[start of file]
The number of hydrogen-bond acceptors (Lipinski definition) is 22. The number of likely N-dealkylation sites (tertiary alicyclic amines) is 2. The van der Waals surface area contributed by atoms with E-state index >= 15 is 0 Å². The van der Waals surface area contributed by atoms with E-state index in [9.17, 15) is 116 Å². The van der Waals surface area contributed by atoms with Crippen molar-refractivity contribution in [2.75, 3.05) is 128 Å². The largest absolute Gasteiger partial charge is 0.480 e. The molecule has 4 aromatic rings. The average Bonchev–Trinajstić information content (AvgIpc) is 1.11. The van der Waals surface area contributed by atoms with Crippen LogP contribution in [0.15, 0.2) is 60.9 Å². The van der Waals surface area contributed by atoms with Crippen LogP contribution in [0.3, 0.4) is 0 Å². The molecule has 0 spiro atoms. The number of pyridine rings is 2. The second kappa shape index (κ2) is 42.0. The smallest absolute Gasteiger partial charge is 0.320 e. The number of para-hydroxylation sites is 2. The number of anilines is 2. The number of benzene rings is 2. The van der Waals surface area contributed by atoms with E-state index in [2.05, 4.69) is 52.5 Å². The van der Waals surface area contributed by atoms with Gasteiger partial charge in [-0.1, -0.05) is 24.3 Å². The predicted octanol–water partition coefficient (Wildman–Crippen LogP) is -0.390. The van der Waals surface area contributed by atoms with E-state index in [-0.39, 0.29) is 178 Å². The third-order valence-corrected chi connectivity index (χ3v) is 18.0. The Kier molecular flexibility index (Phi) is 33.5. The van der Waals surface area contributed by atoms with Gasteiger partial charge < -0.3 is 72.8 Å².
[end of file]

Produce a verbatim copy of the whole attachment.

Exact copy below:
The number of hydrogen-bond acceptors (Lipinski definition) is 22. The number of likely N-dealkylation sites (tertiary alicyclic amines) is 2. The van der Waals surface area contributed by atoms with E-state index >= 15 is 0 Å². The van der Waals surface area contributed by atoms with E-state index in [9.17, 15) is 116 Å². The van der Waals surface area contributed by atoms with Crippen molar-refractivity contribution in [2.75, 3.05) is 128 Å². The largest absolute Gasteiger partial charge is 0.480 e. The molecule has 4 aromatic rings. The average Bonchev–Trinajstić information content (AvgIpc) is 1.11. The van der Waals surface area contributed by atoms with Crippen LogP contribution in [0.15, 0.2) is 60.9 Å². The van der Waals surface area contributed by atoms with Crippen LogP contribution in [0.3, 0.4) is 0 Å². The molecule has 0 spiro atoms. The number of pyridine rings is 2. The second kappa shape index (κ2) is 42.0. The smallest absolute Gasteiger partial charge is 0.320 e. The number of para-hydroxylation sites is 2. The number of anilines is 2. The number of benzene rings is 2. The van der Waals surface area contributed by atoms with E-state index in [2.05, 4.69) is 52.5 Å². The van der Waals surface area contributed by atoms with Gasteiger partial charge in [-0.1, -0.05) is 24.3 Å². The predicted octanol–water partition coefficient (Wildman–Crippen LogP) is -0.390. The van der Waals surface area contributed by atoms with E-state index in [-0.39, 0.29) is 178 Å². The third-order valence-corrected chi connectivity index (χ3v) is 18.0. The Kier molecular flexibility index (Phi) is 33.5. The van der Waals surface area contributed by atoms with Gasteiger partial charge < -0.3 is 72.8 Å².